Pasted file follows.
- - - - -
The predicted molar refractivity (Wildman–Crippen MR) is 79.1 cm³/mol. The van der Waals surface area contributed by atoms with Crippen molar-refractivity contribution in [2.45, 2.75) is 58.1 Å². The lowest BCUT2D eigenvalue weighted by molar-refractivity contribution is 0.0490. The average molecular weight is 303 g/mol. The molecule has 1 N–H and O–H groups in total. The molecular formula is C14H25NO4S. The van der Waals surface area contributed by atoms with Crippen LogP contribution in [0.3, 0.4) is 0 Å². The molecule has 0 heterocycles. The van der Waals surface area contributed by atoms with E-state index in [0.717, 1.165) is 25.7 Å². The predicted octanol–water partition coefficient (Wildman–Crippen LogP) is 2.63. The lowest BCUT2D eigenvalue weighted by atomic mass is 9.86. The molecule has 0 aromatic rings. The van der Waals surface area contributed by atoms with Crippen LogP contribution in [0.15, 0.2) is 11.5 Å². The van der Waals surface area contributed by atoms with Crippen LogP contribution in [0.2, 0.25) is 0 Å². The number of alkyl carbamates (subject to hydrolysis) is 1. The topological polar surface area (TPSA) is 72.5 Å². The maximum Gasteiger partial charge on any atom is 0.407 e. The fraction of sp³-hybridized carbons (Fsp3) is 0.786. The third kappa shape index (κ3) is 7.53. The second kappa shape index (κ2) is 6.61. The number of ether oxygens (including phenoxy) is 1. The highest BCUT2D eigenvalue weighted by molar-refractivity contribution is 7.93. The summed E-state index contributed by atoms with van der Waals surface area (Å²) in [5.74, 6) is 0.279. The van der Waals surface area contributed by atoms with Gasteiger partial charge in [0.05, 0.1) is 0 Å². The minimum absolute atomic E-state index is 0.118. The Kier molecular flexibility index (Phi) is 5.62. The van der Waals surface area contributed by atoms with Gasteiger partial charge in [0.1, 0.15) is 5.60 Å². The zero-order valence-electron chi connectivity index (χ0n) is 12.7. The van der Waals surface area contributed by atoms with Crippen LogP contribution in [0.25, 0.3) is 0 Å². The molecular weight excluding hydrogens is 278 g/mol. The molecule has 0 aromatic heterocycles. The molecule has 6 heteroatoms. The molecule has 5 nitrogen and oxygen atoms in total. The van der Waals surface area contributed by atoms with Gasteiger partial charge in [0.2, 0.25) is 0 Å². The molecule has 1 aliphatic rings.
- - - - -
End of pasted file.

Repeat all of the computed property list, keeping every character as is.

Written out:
The predicted molar refractivity (Wildman–Crippen MR) is 79.1 cm³/mol. The van der Waals surface area contributed by atoms with Crippen molar-refractivity contribution in [2.45, 2.75) is 58.1 Å². The lowest BCUT2D eigenvalue weighted by molar-refractivity contribution is 0.0490. The average molecular weight is 303 g/mol. The molecule has 1 N–H and O–H groups in total. The molecular formula is C14H25NO4S. The van der Waals surface area contributed by atoms with Crippen LogP contribution in [0.3, 0.4) is 0 Å². The molecule has 0 heterocycles. The van der Waals surface area contributed by atoms with E-state index in [0.717, 1.165) is 25.7 Å². The predicted octanol–water partition coefficient (Wildman–Crippen LogP) is 2.63. The lowest BCUT2D eigenvalue weighted by atomic mass is 9.86. The molecule has 0 aromatic rings. The van der Waals surface area contributed by atoms with Crippen LogP contribution in [0.15, 0.2) is 11.5 Å². The van der Waals surface area contributed by atoms with Crippen LogP contribution in [0.2, 0.25) is 0 Å². The number of alkyl carbamates (subject to hydrolysis) is 1. The topological polar surface area (TPSA) is 72.5 Å². The maximum Gasteiger partial charge on any atom is 0.407 e. The fraction of sp³-hybridized carbons (Fsp3) is 0.786. The third kappa shape index (κ3) is 7.53. The second kappa shape index (κ2) is 6.61. The number of ether oxygens (including phenoxy) is 1. The highest BCUT2D eigenvalue weighted by molar-refractivity contribution is 7.93. The summed E-state index contributed by atoms with van der Waals surface area (Å²) in [5.74, 6) is 0.279. The van der Waals surface area contributed by atoms with Gasteiger partial charge in [0.05, 0.1) is 0 Å². The minimum absolute atomic E-state index is 0.118. The Kier molecular flexibility index (Phi) is 5.62. The van der Waals surface area contributed by atoms with Gasteiger partial charge in [0.1, 0.15) is 5.60 Å². The zero-order valence-electron chi connectivity index (χ0n) is 12.7. The van der Waals surface area contributed by atoms with Crippen LogP contribution in [0.25, 0.3) is 0 Å². The molecular weight excluding hydrogens is 278 g/mol. The molecule has 0 aromatic heterocycles. The molecule has 6 heteroatoms. The molecule has 5 nitrogen and oxygen atoms in total. The van der Waals surface area contributed by atoms with Gasteiger partial charge in [0.2, 0.25) is 0 Å². The molecule has 1 aliphatic rings.